Supplementary material from "Self-assembly of the butterfly proboscis: the role of capillary forces"

Posted on 12.07.2018 - 12:47
The proboscis of butterflies and moths consists of two C-shaped fibres, the galeae, which are united after the insect emerges from the pupa. We observed that proboscis self-assembly is facilitated by discharge of saliva. In contrast with vertebrate saliva, butterfly saliva is not slimy and is an almost inviscid, water-like fluid. Butterfly saliva, therefore, cannot offer any viscoelastic adhesiveness. We hypothesized that capillary forces are responsible for helping butterflies and moths pull and hold their galeae together while uniting them mechanically. Theoretical analysis supported by X-ray micro-computed tomography on columnar liquid bridges suggests that both concave and convex liquid bridges are able to pull the galeae together. Theoretical and experimental analyses of capillary forces acting on natural and artificial proboscises show that these forces are sufficiently high to hold the galeae together.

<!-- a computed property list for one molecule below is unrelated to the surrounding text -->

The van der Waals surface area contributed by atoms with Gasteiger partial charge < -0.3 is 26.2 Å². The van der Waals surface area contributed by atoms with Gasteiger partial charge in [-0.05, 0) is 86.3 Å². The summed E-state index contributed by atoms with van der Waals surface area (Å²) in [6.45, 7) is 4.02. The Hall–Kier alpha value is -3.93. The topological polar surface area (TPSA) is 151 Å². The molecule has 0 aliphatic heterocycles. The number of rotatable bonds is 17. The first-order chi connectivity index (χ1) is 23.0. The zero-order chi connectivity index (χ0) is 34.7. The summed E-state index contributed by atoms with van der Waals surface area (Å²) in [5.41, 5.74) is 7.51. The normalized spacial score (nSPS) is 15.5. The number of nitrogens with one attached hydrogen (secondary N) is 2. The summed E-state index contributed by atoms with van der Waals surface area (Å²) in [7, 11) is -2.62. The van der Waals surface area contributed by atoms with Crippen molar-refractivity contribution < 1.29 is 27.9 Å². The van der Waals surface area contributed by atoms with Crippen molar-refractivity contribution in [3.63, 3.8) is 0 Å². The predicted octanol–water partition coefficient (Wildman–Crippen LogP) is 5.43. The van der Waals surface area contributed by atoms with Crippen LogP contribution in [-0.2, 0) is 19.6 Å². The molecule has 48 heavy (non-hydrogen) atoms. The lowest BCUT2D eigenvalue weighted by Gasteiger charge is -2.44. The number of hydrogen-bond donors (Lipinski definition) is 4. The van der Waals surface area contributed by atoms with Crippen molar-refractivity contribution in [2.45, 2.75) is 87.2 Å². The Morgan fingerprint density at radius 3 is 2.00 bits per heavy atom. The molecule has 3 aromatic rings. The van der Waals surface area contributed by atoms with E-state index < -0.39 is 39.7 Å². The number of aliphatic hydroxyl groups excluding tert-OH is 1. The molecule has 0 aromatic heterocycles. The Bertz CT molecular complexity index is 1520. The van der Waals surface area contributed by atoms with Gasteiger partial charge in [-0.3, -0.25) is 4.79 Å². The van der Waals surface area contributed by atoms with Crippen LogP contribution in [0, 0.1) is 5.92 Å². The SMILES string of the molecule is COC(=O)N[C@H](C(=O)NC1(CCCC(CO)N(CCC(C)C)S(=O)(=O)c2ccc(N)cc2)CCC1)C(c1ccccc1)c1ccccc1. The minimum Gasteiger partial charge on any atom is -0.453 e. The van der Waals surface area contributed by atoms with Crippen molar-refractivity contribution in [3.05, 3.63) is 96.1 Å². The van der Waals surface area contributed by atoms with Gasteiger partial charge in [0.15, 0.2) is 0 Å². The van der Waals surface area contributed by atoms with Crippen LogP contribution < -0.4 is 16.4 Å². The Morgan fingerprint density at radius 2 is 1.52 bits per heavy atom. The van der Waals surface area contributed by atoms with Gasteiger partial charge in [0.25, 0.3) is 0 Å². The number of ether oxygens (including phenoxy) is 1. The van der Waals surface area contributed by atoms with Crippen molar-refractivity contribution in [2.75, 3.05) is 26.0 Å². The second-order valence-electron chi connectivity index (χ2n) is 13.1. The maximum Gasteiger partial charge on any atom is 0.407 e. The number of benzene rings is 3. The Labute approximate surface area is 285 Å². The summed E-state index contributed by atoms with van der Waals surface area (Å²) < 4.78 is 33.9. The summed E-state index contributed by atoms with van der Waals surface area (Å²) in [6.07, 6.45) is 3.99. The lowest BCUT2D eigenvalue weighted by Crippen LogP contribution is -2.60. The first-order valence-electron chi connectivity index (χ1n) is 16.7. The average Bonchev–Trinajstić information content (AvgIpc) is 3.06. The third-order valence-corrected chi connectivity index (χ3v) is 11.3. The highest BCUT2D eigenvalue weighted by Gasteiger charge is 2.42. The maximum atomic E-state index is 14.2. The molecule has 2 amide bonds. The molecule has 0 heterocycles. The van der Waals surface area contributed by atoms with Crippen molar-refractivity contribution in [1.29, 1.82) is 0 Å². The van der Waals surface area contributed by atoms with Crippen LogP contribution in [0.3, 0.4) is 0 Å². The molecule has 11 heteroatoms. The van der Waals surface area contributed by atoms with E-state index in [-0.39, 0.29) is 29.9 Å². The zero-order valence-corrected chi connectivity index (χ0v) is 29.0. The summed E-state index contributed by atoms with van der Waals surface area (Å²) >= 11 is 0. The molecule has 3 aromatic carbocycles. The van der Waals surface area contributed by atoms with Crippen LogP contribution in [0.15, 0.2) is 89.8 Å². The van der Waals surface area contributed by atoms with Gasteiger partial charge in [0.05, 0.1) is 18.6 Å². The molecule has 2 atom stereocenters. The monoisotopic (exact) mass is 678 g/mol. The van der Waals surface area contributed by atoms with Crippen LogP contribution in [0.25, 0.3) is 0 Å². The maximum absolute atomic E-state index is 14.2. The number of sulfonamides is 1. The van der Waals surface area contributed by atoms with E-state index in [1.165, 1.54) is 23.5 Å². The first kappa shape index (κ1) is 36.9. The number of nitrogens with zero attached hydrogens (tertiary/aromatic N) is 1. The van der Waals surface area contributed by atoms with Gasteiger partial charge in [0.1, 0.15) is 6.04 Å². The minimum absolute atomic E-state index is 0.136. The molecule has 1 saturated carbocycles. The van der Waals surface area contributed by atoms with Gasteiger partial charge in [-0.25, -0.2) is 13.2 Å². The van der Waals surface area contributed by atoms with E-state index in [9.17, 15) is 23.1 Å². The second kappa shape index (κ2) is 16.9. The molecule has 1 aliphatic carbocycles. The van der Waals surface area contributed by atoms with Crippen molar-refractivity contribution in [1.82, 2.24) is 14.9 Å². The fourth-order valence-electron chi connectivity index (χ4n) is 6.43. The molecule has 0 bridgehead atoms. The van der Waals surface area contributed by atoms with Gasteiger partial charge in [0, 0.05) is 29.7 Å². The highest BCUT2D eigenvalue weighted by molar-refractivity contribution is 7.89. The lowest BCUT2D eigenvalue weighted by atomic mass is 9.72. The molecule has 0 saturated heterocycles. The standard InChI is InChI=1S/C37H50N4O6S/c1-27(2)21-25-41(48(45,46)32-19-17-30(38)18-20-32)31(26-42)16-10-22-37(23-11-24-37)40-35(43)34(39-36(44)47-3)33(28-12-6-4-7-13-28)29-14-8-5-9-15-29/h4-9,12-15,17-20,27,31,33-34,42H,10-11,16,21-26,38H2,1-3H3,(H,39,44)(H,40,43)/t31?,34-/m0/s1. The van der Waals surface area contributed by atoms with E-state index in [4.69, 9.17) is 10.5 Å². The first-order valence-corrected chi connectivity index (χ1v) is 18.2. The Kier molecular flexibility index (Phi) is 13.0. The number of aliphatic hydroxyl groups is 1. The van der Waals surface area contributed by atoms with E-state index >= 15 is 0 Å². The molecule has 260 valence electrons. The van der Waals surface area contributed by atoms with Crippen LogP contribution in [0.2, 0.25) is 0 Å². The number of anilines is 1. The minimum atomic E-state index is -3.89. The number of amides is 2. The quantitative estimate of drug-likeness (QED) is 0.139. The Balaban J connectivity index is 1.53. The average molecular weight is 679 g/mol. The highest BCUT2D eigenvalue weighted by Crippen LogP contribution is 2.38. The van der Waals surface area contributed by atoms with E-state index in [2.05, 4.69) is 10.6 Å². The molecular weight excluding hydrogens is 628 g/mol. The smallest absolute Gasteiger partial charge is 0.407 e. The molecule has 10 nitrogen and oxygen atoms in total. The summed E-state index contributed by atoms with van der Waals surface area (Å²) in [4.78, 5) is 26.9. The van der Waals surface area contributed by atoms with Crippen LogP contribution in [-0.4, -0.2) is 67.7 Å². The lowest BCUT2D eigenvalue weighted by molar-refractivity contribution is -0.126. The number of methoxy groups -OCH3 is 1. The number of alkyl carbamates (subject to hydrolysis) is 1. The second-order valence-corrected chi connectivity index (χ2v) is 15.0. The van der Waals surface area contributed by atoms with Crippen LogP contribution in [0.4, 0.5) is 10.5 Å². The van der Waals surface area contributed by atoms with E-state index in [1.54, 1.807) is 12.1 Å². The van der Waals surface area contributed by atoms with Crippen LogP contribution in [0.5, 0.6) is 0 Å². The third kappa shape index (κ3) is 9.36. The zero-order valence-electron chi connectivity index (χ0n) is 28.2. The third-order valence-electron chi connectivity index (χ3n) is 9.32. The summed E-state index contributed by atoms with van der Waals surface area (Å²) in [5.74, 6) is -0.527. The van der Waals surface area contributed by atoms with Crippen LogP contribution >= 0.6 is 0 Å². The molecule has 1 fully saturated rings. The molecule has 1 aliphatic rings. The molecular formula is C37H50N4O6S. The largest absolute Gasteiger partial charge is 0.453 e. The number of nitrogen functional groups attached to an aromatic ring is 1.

Zhang, Chengqi; H. Adler, Peter; Monaenkova, Daria; Andrukh, Taras; Pometto, Suellen; Beard, Charles E.; et al. (2018): Supplementary material from "Self-assembly of the butterfly proboscis: the role of capillary forces". The Royal Society. Collection.
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Journal of the Royal Society Interface


Chengqi Zhang
Peter H. Adler
Daria Monaenkova
Taras Andrukh
Suellen Pometto
Charles E. Beard
Konstantin G. Kornev
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